posts tagged with 'cleaning'
I try as a parent not to be too bossy, but there are still times—oh, there are times—when I find in necessary to ask the kids to do something. Like if I have to pick up their winter clothes from all over the floor I'll go berserk and do something I'd regret later. To stay as far away from that scenario as possible we have rules for putting things away, and we also have cleaning time in our schedule. Times. That way I have to do less bossing. Interestingly, though, any cleaning work provides an opportunity for Harvey to pass the buck on down to Zion.
In his defense, I do sometimes do it to him. If I'm vacuuming and see legos on the floor I'll ask him to pick them up, say. Being a good big brother, he does whatever he can to subcontract to Zion. Zion is the one who ends up bringing things up the stairs, more often than not (which he maybe doesn't mind because then he can hide out for ten minutes "putting them away"). But Zion's service isn't limited to cleaning time; today they were playing outside and Harvey sent his brother in to fetch him his binoculars. That's the way of the world, I suppose. Hierarchy is inescapable.
That said, nobody tries to tell Lijah to do anything in the cleaning or fetching line. We all know it would just lead to disappointment. Poor Zion.
I just cleaned up the front yard—mostly—for the first time in a couple of weeks. It's not that I don't care about the bikes, scooters, and random detritus scattered around; I'd love to have a pretty yard for my own sake, to say nothing of wanting to spare our neighbors the eyesore. There's just so much cleaning up that we have to do every day!
I admit to some frustration about how much time straightening up takes away from more useful projects. We work pretty hard to restore the house to its ground state, but before you know it it's messy again and we have to do all that work again. Now, it's not that I'm annoyed with the kids—most of the mess is their stuff, but they mostly provide an age-appropriate level of help with the cleaning, when we remember to ask them. Just that I wish we could make more progress solving deeper structural problems or making better systems.
Maybe it's just that we have too much stuff overall. There's certainly lots of rideable clutter—we own ten bikes and six scooters, plus an indeterminate number of plastic ride-on toys. And while—inside at least—everything has its place, there are still an awful lot of things that have to be put back in their place on a daily basis. But getting rid of anything is hard, for reasons both psychological (we like it!) and practical (it would all have to fit in the trash can!).
With Lijah being so difficult these days we're feeling a little under-resourced generally, so maybe that's at the root of the problem. If so, maybe we can look for it to turn around in a month or two. At least we're managing to keep the house liveable, rather than descending into squalor (most days at least), and at least we manage to clear the front yard every couple weeks. It's beautiful clean now, and will remain so until 8:30 tomorrow morning. Or maybe even longer if it's raining!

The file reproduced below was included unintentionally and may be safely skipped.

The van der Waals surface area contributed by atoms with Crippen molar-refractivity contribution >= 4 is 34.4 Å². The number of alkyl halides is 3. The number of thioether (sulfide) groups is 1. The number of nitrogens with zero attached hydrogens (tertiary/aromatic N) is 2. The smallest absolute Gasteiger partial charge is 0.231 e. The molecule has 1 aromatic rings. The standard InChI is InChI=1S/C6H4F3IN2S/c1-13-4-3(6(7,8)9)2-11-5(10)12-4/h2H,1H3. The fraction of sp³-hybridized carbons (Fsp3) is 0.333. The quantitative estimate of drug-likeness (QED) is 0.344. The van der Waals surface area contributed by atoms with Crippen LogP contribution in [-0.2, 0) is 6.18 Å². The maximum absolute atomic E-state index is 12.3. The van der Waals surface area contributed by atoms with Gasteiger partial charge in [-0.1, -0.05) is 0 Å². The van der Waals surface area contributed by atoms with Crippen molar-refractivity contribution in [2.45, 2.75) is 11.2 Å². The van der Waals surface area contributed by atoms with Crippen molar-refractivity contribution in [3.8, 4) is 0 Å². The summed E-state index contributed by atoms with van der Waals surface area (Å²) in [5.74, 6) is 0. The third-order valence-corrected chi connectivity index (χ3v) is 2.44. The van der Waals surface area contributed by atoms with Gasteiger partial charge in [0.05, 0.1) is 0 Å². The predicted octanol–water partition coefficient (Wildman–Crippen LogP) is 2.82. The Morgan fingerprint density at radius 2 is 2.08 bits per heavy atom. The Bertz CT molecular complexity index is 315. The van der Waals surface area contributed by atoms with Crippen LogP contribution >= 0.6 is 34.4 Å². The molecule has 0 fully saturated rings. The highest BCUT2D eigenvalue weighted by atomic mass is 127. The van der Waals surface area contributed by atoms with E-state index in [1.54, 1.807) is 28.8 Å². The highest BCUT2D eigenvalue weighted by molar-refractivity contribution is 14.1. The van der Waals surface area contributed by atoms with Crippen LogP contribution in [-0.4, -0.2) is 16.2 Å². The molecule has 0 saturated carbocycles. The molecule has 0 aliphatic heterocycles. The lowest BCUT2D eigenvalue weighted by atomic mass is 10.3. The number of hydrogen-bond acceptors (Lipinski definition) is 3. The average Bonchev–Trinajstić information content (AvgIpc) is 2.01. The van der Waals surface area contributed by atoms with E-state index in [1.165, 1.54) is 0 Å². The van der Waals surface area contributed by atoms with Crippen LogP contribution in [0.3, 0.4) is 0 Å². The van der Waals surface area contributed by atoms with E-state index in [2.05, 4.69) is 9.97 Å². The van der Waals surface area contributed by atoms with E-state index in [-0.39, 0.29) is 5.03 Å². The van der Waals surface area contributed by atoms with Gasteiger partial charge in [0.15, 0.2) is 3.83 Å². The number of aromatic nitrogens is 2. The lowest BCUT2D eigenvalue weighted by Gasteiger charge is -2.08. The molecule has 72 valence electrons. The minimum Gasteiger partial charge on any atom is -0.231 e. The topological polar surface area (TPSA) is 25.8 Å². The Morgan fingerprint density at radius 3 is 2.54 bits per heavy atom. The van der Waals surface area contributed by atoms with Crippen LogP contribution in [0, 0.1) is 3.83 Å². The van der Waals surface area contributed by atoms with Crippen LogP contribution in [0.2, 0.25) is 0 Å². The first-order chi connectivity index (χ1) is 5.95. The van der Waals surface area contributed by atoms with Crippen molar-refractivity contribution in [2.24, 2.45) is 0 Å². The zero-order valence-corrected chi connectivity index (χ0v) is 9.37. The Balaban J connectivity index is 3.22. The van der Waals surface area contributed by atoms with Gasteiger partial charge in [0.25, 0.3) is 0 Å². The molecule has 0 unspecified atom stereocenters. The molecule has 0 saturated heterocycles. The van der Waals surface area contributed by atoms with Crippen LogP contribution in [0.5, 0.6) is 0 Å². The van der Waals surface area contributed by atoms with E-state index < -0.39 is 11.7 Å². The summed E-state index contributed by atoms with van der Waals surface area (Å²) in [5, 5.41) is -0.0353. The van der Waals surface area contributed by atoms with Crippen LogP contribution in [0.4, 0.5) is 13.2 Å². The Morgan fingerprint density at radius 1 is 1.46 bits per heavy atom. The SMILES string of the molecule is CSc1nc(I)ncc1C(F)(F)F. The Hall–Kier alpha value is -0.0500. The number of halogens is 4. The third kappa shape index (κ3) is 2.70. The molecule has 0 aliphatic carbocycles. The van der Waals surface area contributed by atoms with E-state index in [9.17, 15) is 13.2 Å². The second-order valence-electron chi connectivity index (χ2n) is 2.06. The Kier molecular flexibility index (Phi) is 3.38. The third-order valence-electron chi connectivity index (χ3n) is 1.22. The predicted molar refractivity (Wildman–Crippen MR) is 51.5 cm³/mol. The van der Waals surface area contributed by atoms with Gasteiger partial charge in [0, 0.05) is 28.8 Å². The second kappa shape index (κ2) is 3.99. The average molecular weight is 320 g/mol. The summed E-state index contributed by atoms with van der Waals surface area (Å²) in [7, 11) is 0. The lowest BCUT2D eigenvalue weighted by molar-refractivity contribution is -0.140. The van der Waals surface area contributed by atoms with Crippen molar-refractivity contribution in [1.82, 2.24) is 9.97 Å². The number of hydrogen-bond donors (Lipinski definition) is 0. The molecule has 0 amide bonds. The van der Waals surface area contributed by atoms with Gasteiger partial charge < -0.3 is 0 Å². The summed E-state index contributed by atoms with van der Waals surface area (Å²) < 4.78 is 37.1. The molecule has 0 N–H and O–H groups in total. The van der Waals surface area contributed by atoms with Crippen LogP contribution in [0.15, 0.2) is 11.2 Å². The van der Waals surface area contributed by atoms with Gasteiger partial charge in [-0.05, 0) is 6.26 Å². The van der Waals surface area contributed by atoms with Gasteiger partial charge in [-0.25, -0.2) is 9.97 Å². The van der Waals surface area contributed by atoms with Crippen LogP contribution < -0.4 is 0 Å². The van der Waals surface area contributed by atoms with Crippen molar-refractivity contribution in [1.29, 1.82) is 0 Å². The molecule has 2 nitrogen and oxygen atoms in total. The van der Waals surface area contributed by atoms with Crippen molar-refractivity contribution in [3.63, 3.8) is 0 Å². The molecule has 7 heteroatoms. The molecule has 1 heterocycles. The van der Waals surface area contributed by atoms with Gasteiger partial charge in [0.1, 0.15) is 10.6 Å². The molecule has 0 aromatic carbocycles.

We would like more time please. There never seems to be enough to do all the things we hope to accomplish, at least if you include sleep in the list of desirable activities. It's working that does it: I'm obviously out of the house for most of the effective non-sleeping hours, and as the only parent home Leah does wonders but still falls short of her ideal productivity. So we tend to greet weekends as wonderful expanse of open useful time stretching out in front of us—just imagine what cooking, cleaning, and even organizing we'll accomplish! Though often imagining is as far as it goes. But we have a good reason for that!
Our excuse is that, when presented with an opportunity to do something fun, we tend to take it. On Saturday, for example, the bizarrely warm weather gave Leah the idea of going to Drumlin Farm; when we invited our friends along it was revealed that they had had the same thought and were about to invite us. The outing was thus clearly divinely ordained, so off we went. Then we brought them home to dinner at our house—unplanned, un-prepared-for—so naturally, rather than getting cleaner, the kitchen (to take only one example) got almost unimaginably messier. (The fact that three of the homemade beers exploded upon opening did not help the situation.) Sure, this afternoon all was made presentable again, but theoretically I could have been cleaning other things had the kitchen already been done.
But never mind hypotheticals. Even if you assume that I could manage two days of solid cleaning, something not really borne out by evidence, what kind of existence would that be?! A clean house is easier to live in, but the real reason we want it to stay nice is so we can offer hospitality, so it would be silly to pass up an opportunity to invite folks by now because we're getting ready for some as-yet-undetermined future visit. Also if all we did was clean we'd be even grumpier when all our work was undone in scarce moments by children and food preparation, as it invariably is.
So. We want a clean house, but not at the expense of fun times. We're working on having both. So stop by any time... and we're now accepting invitations for outings next weekend.